April 14, 2021: The picturesque lunar crescent is to the lower left of the Pleiades star cluster after sunset. Earthshine can be seen on the moon’s night portion. Mars is higher in the sky between the Bull’s horns.
by Jeffrey L. Hunt
Chicago, Illinois: Sunrise, 6:12 a.m. CDT; Sunset, 7:31 p.m. CDT. Check local sources for sunrise and sunset times for your location.
The crescent moon is higher in the sky than last night. One hour after sunset, the thin moon is nearly 17° up in the west and about 7° to the lower left of the Pleiades star cluster.
Use a binocular to view earthshine on the moon. Reflected sunlight from Earth’s oceans, land masses, and clouds gently illuminate the night portion of the moon. This phase is picturesque and easily photographed with a tripod-mounted camera with an exposure that lasts a few seconds.
In addition, use the binocular to view the dozen or so stars in the Pleiades star cluster. (Large telescopes reveal a few hundred stars in the cluster.) Then turn it toward the “V” of Taurus that is made by Aldebaran and the Hyades star cluster.
Mars is higher in the sky, between the horns of Taurus, Elnath and Zeta Tauri (ζ Tau on the chart). The Red Planet is 4.4° to the upper left of Elnath and 3.6° to the upper right of Zeta Tauri.
Here’s more about Mars during 2021.
Read about Mars during April.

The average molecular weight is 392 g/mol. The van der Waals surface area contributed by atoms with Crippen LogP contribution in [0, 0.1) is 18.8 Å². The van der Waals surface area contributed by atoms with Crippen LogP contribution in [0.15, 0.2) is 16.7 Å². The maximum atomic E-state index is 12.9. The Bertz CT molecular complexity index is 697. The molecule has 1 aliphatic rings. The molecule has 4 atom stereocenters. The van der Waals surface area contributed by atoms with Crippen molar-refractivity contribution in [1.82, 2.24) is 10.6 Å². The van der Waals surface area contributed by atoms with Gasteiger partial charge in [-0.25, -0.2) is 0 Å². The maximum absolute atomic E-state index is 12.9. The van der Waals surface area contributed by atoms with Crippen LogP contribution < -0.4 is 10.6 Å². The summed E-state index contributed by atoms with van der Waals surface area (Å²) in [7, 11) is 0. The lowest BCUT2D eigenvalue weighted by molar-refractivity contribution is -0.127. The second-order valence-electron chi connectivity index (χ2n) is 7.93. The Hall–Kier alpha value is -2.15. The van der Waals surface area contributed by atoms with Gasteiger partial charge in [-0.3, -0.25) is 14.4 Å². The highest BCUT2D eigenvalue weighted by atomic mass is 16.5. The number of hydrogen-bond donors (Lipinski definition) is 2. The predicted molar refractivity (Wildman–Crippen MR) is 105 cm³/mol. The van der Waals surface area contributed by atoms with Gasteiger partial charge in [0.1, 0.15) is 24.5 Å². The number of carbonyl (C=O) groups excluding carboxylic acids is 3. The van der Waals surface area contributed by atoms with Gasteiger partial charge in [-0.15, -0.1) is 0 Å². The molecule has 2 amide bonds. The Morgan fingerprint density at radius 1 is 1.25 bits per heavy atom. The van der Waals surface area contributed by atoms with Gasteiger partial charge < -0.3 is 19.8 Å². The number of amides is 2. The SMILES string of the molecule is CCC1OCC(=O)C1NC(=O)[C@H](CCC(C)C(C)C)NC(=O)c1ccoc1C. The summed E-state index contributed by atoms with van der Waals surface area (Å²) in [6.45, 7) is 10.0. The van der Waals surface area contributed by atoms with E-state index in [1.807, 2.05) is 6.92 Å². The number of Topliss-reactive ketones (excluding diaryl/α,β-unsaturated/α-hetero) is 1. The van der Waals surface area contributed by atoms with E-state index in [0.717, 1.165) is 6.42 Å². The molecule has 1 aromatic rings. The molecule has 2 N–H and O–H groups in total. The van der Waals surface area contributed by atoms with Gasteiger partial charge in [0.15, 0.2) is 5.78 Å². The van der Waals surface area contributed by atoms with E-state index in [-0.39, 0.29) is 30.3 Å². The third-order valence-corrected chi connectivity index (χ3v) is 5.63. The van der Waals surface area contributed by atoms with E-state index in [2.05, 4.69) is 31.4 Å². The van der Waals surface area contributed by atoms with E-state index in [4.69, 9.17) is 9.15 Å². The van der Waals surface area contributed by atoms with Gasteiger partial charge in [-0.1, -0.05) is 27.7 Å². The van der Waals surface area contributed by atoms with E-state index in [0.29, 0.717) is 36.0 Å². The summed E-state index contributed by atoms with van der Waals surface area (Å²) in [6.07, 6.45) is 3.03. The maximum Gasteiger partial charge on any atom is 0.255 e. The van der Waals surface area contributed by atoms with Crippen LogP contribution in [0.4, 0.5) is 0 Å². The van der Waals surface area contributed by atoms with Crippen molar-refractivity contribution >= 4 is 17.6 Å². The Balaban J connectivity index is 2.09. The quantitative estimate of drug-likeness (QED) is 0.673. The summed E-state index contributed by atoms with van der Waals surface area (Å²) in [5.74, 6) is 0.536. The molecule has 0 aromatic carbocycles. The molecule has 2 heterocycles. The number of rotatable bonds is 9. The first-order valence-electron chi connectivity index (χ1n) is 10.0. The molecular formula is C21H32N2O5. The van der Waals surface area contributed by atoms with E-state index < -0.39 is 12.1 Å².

Detailed Note: One hour before sunrise, bright Jupiter is nearly 12° up in the east-southeast. Saturn – over 16° in altitude above the southeastern horizon – is 13.4° to the upper right of the Jovian Giant. Among the dimmer stars, Jupiter is 2.6° to the upper left of Deneb Algiedi and 0.4° to the upper right of μ Cap. Saturn is 1.8° to the upper right of θ Cap. The moon is at apogee 252,334.8 miles from Earth at 12:46 p.m. CDT. One hour after sunset, the moon (3.0d, 7%) is nearly 17° up in the west and nearly 7° to the lower left of the Pleiades star cluster. Mars is higher in the sky between the horns of Taurus, 4.4° to the upper left of Elnath and 3.6° to the upper right of ζ Tau.
Read more about the planets during April 2021.
July 26, 2021: Four bright planets are in the evening sky. Mars closes in on Regulus for their conjunction in three evenings. Brilliant Evening Star Venus appears to the upper left of the impending Mars – Regulus conjunction. Saturn and Jupiter are low in the southeastern sky after sunset.
July 25, 2021: Four evenings before its conjunction with Regulus, find Mars in the western sky to the lower right of Venus. As the calendar day ends, look for the moon below bright Jupiter.
July 24, 2021: After sunset, Venus and Mars are in the western sky. A little later during evening hours, the moon is near Jupiter and Saturn in the southeast.
July 23, 2021: Four bright planets are visible during evening hours. Venus and Mars are in the western sky after sunset. A little later, the moon is near Saturn and Jupiter in the southeastern sky.
July 29, 2021: Jupiter and Mars are 180° apart along the ecliptic. Dim Mars sets in the west-northwest as Jupiter rises in the east-southeast. This event signals that soon both appear in the sky simultaneously.